Originally Published on Heated by Medium x Bittman, April 30, 2019
One version of an old joke features a shipwrecked economist on a deserted island who, when asked by his fellow survivors what expertise he can offer on how they can be rescued, replies, “Assume we have a boat.” Economists have a well-deserved reputation for making their theories work only by making unrealistic assumptions about how the real world operates.
I was reminded of the joke often in the five years I traveled the world researching my book, Eating Tomorrow: Agribusiness, Family Farmers, and the Battle for the Future of Food. Policy-makers from Mexico to Malawi, India to Mozambique, routinely advocated large-scale, capital-intensive agricultural projects as the solution to widespread hunger and low agricultural productivity, oblivious to the reality that such initiatives generally displace more farmers than they employ.
Where are the displaced supposed to go? “Assume we have employment,” can be the only answer, because economic growth sure wasn’t generating enough jobs to absorb those displaced from rural areas. No one can sail home on an economist’s assumed boat. And assumed jobs wouldn’t address the chronic unemployment and under-employment that characterize most developing countries.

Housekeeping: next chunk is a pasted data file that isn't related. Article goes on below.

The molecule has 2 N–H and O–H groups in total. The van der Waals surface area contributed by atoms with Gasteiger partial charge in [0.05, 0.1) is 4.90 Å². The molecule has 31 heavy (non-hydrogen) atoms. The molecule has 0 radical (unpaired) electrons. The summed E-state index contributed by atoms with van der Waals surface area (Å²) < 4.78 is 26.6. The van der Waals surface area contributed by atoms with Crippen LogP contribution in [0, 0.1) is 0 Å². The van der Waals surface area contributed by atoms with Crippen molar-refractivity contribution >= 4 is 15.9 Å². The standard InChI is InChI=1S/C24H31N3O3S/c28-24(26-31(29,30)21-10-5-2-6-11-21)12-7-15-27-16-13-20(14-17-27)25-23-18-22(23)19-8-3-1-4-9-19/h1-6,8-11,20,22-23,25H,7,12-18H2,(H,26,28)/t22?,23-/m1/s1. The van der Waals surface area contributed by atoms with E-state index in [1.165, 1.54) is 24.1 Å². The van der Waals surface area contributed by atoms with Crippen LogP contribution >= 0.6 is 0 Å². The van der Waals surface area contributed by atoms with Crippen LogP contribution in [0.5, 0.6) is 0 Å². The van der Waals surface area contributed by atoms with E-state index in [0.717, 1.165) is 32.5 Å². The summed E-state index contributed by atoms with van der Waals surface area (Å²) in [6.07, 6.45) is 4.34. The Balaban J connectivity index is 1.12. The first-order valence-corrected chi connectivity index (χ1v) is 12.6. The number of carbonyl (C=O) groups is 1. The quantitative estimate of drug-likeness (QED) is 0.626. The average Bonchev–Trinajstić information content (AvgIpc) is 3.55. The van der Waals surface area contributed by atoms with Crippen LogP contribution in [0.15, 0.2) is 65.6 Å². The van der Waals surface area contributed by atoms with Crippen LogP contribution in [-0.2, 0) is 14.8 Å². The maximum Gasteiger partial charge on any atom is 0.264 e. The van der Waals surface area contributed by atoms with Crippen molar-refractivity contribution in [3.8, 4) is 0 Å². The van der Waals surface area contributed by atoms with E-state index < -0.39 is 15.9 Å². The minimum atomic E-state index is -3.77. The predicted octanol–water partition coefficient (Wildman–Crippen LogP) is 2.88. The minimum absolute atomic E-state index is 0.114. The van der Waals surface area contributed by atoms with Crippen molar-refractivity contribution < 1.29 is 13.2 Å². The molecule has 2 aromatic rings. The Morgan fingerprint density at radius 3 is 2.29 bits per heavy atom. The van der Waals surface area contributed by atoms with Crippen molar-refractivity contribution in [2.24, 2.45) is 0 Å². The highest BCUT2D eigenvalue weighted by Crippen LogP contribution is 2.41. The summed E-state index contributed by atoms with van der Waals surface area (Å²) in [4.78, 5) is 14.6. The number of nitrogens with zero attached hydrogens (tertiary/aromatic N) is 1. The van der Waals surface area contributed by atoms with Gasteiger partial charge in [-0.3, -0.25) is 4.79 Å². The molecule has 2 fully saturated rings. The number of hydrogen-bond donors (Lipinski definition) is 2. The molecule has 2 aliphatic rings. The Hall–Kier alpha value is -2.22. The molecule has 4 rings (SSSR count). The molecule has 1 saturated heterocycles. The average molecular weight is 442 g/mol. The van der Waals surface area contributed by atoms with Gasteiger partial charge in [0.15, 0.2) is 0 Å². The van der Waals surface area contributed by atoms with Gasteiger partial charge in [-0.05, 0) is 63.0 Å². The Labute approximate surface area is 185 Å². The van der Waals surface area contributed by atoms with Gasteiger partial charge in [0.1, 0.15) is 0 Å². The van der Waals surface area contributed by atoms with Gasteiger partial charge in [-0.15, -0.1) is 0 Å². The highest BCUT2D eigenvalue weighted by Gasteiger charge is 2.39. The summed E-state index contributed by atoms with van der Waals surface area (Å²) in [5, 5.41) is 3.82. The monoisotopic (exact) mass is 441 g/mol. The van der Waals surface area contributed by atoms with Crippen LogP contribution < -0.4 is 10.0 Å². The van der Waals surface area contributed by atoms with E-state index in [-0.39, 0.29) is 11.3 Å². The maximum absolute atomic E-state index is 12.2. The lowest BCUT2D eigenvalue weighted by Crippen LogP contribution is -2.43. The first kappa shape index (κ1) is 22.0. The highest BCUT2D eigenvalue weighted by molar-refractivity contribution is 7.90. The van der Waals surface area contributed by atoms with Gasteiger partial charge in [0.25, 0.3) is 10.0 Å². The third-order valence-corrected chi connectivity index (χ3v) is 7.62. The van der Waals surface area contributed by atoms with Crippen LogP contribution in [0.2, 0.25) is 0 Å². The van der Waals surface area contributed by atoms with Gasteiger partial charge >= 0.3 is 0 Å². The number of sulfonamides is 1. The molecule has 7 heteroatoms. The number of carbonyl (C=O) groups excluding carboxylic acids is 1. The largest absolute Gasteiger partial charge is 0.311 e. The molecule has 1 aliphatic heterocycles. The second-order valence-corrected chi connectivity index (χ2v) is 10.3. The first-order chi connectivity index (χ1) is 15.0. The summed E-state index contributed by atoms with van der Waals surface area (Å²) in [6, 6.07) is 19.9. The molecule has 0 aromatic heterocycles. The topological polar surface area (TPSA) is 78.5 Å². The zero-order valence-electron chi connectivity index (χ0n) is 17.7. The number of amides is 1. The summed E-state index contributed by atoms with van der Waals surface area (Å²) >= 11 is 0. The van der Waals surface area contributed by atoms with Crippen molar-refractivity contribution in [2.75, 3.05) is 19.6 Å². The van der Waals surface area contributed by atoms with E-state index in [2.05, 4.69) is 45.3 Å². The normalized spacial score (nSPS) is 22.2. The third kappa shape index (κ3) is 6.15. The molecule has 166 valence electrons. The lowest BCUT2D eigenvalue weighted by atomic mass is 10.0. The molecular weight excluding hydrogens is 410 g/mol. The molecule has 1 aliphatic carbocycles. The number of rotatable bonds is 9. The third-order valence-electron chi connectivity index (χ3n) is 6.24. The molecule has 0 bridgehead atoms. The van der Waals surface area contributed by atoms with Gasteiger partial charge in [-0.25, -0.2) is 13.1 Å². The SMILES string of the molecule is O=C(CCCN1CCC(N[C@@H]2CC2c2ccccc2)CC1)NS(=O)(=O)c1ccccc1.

With demographic shifts creating youth bulges, job-creation remains an urgent priority. Indeed, growing populations are often portrayed as a demographic "time bomb," conjuring images of unemployed youth joining gangs, insurgent groups, or just falling into despair in urban slums.
But what if we saw all those unemployed workers as a resource rather than a curse? Economist Michael Lipton and others have long argued that the bulge in working-age youth can be a demographic dividend rather than a demographic time bomb, but only with policies that focus on creating and rewarding work, beginning with labor-intensive farming in agricultural societies. That is exactly what I see starting to happen in Mexico under its new president….
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